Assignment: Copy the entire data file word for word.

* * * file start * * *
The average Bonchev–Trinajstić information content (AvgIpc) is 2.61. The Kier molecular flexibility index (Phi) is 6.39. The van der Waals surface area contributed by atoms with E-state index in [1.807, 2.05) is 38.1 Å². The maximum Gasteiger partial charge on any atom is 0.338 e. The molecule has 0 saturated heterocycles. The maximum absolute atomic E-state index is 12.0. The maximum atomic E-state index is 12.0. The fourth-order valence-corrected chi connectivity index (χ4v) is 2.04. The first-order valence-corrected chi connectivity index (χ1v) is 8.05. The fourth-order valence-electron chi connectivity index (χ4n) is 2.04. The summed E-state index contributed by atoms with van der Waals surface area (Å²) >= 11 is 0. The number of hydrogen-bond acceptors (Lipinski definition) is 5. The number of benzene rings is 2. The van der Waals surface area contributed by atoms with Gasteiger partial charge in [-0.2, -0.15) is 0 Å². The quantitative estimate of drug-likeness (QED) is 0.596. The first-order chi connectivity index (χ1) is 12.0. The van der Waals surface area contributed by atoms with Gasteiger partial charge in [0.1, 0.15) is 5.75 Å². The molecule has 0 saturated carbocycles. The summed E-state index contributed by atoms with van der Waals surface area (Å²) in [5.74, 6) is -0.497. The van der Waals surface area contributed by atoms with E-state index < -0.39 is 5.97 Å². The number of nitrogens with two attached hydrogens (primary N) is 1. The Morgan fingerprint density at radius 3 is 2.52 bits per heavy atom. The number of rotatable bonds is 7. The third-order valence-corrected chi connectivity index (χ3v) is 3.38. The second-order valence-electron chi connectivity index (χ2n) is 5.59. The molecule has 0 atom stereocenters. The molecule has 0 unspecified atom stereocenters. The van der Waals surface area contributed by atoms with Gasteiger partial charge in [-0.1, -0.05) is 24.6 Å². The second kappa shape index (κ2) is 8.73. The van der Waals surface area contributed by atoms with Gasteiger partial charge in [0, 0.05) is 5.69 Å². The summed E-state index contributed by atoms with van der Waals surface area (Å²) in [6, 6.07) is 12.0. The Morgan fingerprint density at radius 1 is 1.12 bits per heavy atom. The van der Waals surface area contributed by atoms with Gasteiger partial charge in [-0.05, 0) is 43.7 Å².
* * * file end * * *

The average Bonchev–Trinajstić information content (AvgIpc) is 2.61. The Kier molecular flexibility index (Phi) is 6.39. The van der Waals surface area contributed by atoms with E-state index in [1.807, 2.05) is 38.1 Å². The maximum Gasteiger partial charge on any atom is 0.338 e. The molecule has 0 saturated heterocycles. The maximum absolute atomic E-state index is 12.0. The maximum atomic E-state index is 12.0. The fourth-order valence-corrected chi connectivity index (χ4v) is 2.04. The first-order valence-corrected chi connectivity index (χ1v) is 8.05. The fourth-order valence-electron chi connectivity index (χ4n) is 2.04. The summed E-state index contributed by atoms with van der Waals surface area (Å²) >= 11 is 0. The number of hydrogen-bond acceptors (Lipinski definition) is 5. The number of benzene rings is 2. The van der Waals surface area contributed by atoms with Gasteiger partial charge in [-0.2, -0.15) is 0 Å². The quantitative estimate of drug-likeness (QED) is 0.596. The first-order chi connectivity index (χ1) is 12.0. The van der Waals surface area contributed by atoms with Gasteiger partial charge in [0.1, 0.15) is 5.75 Å². The molecule has 0 saturated carbocycles. The summed E-state index contributed by atoms with van der Waals surface area (Å²) in [5.74, 6) is -0.497. The van der Waals surface area contributed by atoms with E-state index < -0.39 is 5.97 Å². The number of nitrogens with two attached hydrogens (primary N) is 1. The Morgan fingerprint density at radius 3 is 2.52 bits per heavy atom. The number of rotatable bonds is 7. The third-order valence-corrected chi connectivity index (χ3v) is 3.38. The second-order valence-electron chi connectivity index (χ2n) is 5.59. The molecule has 0 atom stereocenters. The molecule has 0 unspecified atom stereocenters. The van der Waals surface area contributed by atoms with Gasteiger partial charge in [-0.1, -0.05) is 24.6 Å². The second kappa shape index (κ2) is 8.73. The van der Waals surface area contributed by atoms with Gasteiger partial charge in [0, 0.05) is 5.69 Å². The summed E-state index contributed by atoms with van der Waals surface area (Å²) in [6, 6.07) is 12.0. The Morgan fingerprint density at radius 1 is 1.12 bits per heavy atom. The van der Waals surface area contributed by atoms with Gasteiger partial charge in [-0.05, 0) is 43.7 Å².